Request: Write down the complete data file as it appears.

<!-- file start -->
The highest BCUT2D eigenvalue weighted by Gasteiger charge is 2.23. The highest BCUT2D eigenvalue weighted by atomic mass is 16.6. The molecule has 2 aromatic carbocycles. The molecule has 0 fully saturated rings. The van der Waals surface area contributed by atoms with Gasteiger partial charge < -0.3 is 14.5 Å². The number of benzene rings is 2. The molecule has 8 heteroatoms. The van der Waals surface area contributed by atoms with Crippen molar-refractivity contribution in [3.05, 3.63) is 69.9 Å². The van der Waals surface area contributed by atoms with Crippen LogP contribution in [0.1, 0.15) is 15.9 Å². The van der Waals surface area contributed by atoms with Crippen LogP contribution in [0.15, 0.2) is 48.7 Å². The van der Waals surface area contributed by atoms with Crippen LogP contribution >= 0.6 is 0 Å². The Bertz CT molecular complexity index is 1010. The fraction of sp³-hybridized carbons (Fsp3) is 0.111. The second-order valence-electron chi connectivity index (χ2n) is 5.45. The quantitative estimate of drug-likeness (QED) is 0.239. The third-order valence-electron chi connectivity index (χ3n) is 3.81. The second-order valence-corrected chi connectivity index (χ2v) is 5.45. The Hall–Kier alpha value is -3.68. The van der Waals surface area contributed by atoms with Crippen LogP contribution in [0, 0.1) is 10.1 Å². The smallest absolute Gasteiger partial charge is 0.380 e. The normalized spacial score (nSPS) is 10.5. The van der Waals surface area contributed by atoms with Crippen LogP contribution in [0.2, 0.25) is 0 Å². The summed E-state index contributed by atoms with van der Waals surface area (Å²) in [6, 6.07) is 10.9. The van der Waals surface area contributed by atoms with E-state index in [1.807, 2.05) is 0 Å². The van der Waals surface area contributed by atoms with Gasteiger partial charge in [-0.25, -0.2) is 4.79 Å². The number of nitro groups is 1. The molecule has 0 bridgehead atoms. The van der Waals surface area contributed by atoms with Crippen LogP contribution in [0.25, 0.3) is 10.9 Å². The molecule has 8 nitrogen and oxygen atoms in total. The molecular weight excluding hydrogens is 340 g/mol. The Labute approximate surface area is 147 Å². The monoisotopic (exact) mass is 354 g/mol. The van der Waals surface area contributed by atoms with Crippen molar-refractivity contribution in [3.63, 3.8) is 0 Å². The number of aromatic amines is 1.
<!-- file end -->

The highest BCUT2D eigenvalue weighted by Gasteiger charge is 2.23. The highest BCUT2D eigenvalue weighted by atomic mass is 16.6. The molecule has 2 aromatic carbocycles. The molecule has 0 fully saturated rings. The van der Waals surface area contributed by atoms with Gasteiger partial charge < -0.3 is 14.5 Å². The number of benzene rings is 2. The molecule has 8 heteroatoms. The van der Waals surface area contributed by atoms with Crippen molar-refractivity contribution in [3.05, 3.63) is 69.9 Å². The van der Waals surface area contributed by atoms with Crippen LogP contribution in [0.1, 0.15) is 15.9 Å². The van der Waals surface area contributed by atoms with Crippen LogP contribution in [0.15, 0.2) is 48.7 Å². The van der Waals surface area contributed by atoms with Crippen LogP contribution >= 0.6 is 0 Å². The Bertz CT molecular complexity index is 1010. The fraction of sp³-hybridized carbons (Fsp3) is 0.111. The second-order valence-electron chi connectivity index (χ2n) is 5.45. The quantitative estimate of drug-likeness (QED) is 0.239. The third-order valence-electron chi connectivity index (χ3n) is 3.81. The second-order valence-corrected chi connectivity index (χ2v) is 5.45. The Hall–Kier alpha value is -3.68. The van der Waals surface area contributed by atoms with Crippen LogP contribution in [0, 0.1) is 10.1 Å². The smallest absolute Gasteiger partial charge is 0.380 e. The normalized spacial score (nSPS) is 10.5. The van der Waals surface area contributed by atoms with Crippen LogP contribution in [0.2, 0.25) is 0 Å². The summed E-state index contributed by atoms with van der Waals surface area (Å²) in [6, 6.07) is 10.9. The van der Waals surface area contributed by atoms with E-state index in [1.807, 2.05) is 0 Å². The van der Waals surface area contributed by atoms with Gasteiger partial charge in [-0.25, -0.2) is 4.79 Å². The number of nitro groups is 1. The molecule has 0 bridgehead atoms. The van der Waals surface area contributed by atoms with Crippen LogP contribution in [0.25, 0.3) is 10.9 Å². The molecule has 8 nitrogen and oxygen atoms in total. The molecular weight excluding hydrogens is 340 g/mol. The Labute approximate surface area is 147 Å². The monoisotopic (exact) mass is 354 g/mol. The van der Waals surface area contributed by atoms with Crippen molar-refractivity contribution in [3.63, 3.8) is 0 Å². The number of aromatic amines is 1.